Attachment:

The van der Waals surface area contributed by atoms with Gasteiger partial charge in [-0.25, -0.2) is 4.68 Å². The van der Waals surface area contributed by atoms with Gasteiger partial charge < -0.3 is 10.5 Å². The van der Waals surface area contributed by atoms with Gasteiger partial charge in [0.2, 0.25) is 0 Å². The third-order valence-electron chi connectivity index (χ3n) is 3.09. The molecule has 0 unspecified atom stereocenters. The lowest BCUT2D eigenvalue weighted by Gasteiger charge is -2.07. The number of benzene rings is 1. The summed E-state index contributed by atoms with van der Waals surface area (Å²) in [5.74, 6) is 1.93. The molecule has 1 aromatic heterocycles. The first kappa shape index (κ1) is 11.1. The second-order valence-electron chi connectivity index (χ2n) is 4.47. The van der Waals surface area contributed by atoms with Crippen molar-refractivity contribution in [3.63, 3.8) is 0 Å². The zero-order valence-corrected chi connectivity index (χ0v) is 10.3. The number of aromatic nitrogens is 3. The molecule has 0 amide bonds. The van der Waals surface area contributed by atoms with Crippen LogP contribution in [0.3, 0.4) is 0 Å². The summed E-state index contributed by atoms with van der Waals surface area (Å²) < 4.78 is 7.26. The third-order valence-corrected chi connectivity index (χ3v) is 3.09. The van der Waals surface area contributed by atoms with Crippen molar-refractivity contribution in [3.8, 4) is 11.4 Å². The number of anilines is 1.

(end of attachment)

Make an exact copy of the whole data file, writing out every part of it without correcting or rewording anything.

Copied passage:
The van der Waals surface area contributed by atoms with Gasteiger partial charge in [-0.25, -0.2) is 4.68 Å². The van der Waals surface area contributed by atoms with Gasteiger partial charge < -0.3 is 10.5 Å². The van der Waals surface area contributed by atoms with Gasteiger partial charge in [0.2, 0.25) is 0 Å². The third-order valence-electron chi connectivity index (χ3n) is 3.09. The molecule has 0 unspecified atom stereocenters. The lowest BCUT2D eigenvalue weighted by Gasteiger charge is -2.07. The number of benzene rings is 1. The summed E-state index contributed by atoms with van der Waals surface area (Å²) in [5.74, 6) is 1.93. The molecule has 1 aromatic heterocycles. The first kappa shape index (κ1) is 11.1. The second-order valence-electron chi connectivity index (χ2n) is 4.47. The van der Waals surface area contributed by atoms with Crippen molar-refractivity contribution in [3.63, 3.8) is 0 Å². The zero-order valence-corrected chi connectivity index (χ0v) is 10.3. The number of aromatic nitrogens is 3. The molecule has 0 amide bonds. The van der Waals surface area contributed by atoms with Crippen LogP contribution in [0.3, 0.4) is 0 Å². The summed E-state index contributed by atoms with van der Waals surface area (Å²) < 4.78 is 7.26. The third-order valence-corrected chi connectivity index (χ3v) is 3.09. The van der Waals surface area contributed by atoms with Crippen molar-refractivity contribution in [3.8, 4) is 11.4 Å². The number of anilines is 1.